Marina blesses world with fresh, ripe 'Froot'

Fruit is an important part of daily life. It is nourishing, colorful and diverse. So is "Froot," the latest gift from pop artist Marina & the Diamonds.

"Froot" offers an eccentric glimpse into an experience of raw emotion, struggle and hints of self-discovery, with bumping catchy hooks and rich, dynamic vocals.

The Guardian referred to the album as being "steeped in introspection," and Spin applauded her on "shattering the pop system's ceiling." Both comments are entirely accurate; but did we really expect anything less of Marina?

This album strengthens and reaffirms the image of Marina Diamandis as a gleaming juxtaposition of a person: edgy, blunt and bold, yet emotional, thoughtful and provocative.


Any careful purveyor of "Froot" will quickly notice the song "Savages," and its honest discussion of rape culture with lines such as, "Another day, another tale of rape / Another ticking bomb to bury deep and detonate."

Marina has never been one to shy away from expressing opinions or confronting dark situations, and "Savages" addresses the horror of rape in the broader context of animalistic humanity. Marina wonders, "Were we born to abuse, shoot a gun and run / Or has something deep inside of us come undone?"

In keeping with "Froot's" introspective nature, Marina also confronts existential questions and concerns in "Immortal," a track that deserves repetitive play. Themes of spirituality and enlightened self-discovery are prevalent throughout several other tracks as well.

"Immortal" paints a picture of Marina as an eternal entity in the heart of a loved one, as opposed to "Happy," which examines happiness from a divine perspective ("I was looking for a holy ghost / Like the land joining the sea / Happiness it followed me.")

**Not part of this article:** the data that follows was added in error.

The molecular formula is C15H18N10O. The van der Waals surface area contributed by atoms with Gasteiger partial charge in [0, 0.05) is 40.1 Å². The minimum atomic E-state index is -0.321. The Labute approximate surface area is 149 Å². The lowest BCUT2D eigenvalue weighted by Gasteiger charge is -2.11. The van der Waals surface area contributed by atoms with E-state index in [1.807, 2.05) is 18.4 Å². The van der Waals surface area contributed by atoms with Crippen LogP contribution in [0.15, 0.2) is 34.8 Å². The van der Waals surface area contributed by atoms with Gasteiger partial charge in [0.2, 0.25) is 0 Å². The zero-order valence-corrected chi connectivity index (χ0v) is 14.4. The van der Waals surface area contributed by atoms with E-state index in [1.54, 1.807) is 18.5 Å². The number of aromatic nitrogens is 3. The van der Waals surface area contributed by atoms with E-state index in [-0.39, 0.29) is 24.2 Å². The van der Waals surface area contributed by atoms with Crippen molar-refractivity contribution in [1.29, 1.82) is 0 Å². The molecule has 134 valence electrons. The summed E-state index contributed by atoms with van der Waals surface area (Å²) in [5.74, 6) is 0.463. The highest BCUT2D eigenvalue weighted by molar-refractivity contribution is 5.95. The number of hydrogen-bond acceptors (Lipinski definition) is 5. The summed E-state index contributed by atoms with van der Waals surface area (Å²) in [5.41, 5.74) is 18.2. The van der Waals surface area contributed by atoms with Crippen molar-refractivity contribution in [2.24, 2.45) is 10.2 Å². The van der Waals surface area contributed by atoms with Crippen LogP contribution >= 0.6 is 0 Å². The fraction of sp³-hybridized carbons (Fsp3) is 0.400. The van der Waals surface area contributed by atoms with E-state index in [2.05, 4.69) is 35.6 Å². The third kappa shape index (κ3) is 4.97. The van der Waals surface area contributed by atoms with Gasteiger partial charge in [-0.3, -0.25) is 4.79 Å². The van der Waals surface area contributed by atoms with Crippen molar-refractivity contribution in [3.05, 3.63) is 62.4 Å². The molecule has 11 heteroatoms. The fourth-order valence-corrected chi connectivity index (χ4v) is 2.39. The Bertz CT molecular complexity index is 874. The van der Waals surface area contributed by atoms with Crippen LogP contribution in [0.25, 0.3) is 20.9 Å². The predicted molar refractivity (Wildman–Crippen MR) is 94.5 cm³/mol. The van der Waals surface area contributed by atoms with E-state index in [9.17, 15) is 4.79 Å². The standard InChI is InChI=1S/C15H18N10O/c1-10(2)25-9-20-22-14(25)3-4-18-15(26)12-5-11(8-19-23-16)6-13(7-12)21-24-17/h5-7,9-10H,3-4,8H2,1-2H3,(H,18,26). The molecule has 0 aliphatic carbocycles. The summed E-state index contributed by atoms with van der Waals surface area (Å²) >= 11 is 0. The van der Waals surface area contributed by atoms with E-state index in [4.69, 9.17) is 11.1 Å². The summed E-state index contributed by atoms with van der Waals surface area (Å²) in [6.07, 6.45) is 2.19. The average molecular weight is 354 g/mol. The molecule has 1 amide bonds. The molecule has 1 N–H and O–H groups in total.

(Photo courtesy of New Elektra) (Photo courtesy of New Elektra)

Of course, Marina always comes through with an infectious lovelorn jam. "Weeds" examines the remnants of a lost love and confronts the struggle of escaping the past.

"I thought I cut him at the root," she croons, "But now I think my time is up / 'Cause he keeps growing back."

"Froot," the album's namesake, offers a bit of her characteristic alliteration. In retrospect, it offered a pretty good first taste of her album back when the single was released in November.

Its suggestive, thoughtful themes and general kookiness reflect aspects consistent in the album as a whole, though some themes still remained a surprise.

Marina reminds listeners that the disconnections and confusions of life do not necessitate a sense of self-deprecation.

"Solitaire" is chaotic and messy, but in the midst of it all, she remembers her own value and rarity. Meanwhile, "Can't Pin Me Down" is another reminder of her brazen individuality and personal freedom.

Lyrically, the album offers a glimpse into Marina's vulnerability and confusion, but she certainly doesn't shy away from her trademark confidence and quirky self-expression.

If anything, she seems to have grown into her image more, and with it, embraced a revived passion for openness and emotion.

This album is simply exceptional, and Marina is well on her way to becoming one of the most impactful international artists of our time.


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